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About this Author

Daniel I. DeWolf, Mintz Levin, Member, Chair, Technology Practice; Co-chair, Venture Capital & Emerging Companies Practice Emerging Companies Lawyer, Venture Capitalism
Member / Chair, Technology Practice; Co-chair, Venture Capital & Emerging Companies Practice

Daniel is a leading authority on growth companies and venture capital law — and has worked on pioneering online capital-raising methods since the Internet’s beginning. He is immersed in the national and international ecosystem of emerging companies and investors focused on start-ups. He has also been a member of NYU Law School’s faculty since 2003, where he teaches venture capital law. Earlier, he co-founded and served as managing director of an early stage venture capital firm based in New York City.

Daniel is Chair of Mintz's Technology Practice Group and Co-chair of the firm’s...

Samuel Effron, Securities Law Attorney, Mintz Levin, Capital Financing Lawyer,Venture Capital & Emerging Companies Securities & Capital Markets

Sam’s practice focuses on venture capital and other private securities transactions, counseling start-ups and emerging growth companies, funds and crowdfunding platforms. Sam is heavily involved in the start-up community in New York and regularly advises and mentors young companies and entrepreneurs regarding the legal and business issues that they face, and speaks at many of the local accelerators, incubators and co-working spaces.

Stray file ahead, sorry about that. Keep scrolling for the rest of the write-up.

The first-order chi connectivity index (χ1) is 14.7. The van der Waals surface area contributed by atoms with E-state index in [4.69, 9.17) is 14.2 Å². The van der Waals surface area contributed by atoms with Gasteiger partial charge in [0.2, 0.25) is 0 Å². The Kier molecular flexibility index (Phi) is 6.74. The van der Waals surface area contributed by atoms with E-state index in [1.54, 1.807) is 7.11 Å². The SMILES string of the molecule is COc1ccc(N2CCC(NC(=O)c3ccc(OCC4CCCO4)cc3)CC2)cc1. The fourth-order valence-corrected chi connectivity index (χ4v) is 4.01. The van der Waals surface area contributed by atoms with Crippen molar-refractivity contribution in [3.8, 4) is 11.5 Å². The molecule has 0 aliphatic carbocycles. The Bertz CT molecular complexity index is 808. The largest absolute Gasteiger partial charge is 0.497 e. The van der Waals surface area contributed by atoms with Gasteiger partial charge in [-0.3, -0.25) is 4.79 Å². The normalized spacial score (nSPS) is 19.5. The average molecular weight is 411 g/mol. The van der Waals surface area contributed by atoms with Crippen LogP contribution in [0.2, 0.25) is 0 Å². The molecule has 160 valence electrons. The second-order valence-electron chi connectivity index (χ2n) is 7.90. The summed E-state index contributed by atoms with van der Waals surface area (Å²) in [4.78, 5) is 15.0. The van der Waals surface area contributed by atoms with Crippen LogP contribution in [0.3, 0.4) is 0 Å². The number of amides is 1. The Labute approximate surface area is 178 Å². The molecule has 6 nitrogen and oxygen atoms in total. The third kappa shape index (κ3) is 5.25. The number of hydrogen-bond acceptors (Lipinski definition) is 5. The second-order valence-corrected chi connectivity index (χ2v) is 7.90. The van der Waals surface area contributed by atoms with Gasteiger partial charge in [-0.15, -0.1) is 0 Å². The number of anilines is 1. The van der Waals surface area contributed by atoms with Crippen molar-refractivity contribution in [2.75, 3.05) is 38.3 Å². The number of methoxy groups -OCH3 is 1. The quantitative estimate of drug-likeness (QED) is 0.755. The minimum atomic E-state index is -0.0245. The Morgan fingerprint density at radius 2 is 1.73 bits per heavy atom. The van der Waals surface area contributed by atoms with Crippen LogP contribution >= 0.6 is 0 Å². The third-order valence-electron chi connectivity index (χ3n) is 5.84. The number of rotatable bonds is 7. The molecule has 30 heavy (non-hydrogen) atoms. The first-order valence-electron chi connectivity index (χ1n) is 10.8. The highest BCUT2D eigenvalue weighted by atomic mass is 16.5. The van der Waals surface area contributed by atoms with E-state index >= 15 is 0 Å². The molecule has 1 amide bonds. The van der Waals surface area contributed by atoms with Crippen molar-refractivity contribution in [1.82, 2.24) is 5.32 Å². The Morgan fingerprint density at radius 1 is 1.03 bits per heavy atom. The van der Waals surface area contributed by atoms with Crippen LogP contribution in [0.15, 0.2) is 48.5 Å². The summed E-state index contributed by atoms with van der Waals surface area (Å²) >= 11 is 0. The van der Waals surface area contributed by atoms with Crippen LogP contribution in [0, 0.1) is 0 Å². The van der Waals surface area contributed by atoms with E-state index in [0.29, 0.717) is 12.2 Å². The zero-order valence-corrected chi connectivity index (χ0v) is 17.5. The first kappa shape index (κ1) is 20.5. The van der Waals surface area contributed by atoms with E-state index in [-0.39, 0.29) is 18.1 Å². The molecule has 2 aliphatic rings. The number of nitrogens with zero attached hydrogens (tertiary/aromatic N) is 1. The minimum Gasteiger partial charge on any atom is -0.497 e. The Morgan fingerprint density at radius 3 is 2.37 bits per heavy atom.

Sam is a co-editor of MintzEdge, an online resource for entrepreneurs that includes useful tools and information for starting and growing a company, and is the co-editor of TechConnect, Mintz’s periodic newsletter on "all things technology" in the legal and business world.

Sam has provided counsel to a diverse range of public and private companies, in a variety of industries, including video gaming, music, virtual and augmented reality, consumer electronics, media, e-commerce, biotech, software and high technology, and financial services. Sam’s pro bono experience includes assisting asylum seekers apply for permanent asylum in the United States, representing not-for-profit clients to obtain federal tax-exempt status and providing legal services to victims of domestic abuse.

Prior to joining Mintz, Sam worked in the film and television industry on productions shot in and around New York City. He later served as a project manager at an online marketing and strategy agency, where he led a team of designers, writers, and programmers to create websites for clients including musician Sting. Subsequent to his agency work, Sam was the third employee of a start-up specializing in liquidation of technology assets for downsizing dot-com companies.

During law school, Sam was a staff member of the Cardozo Law Review and worked as an intern at the legal departments of This Is That Films and DC Comics.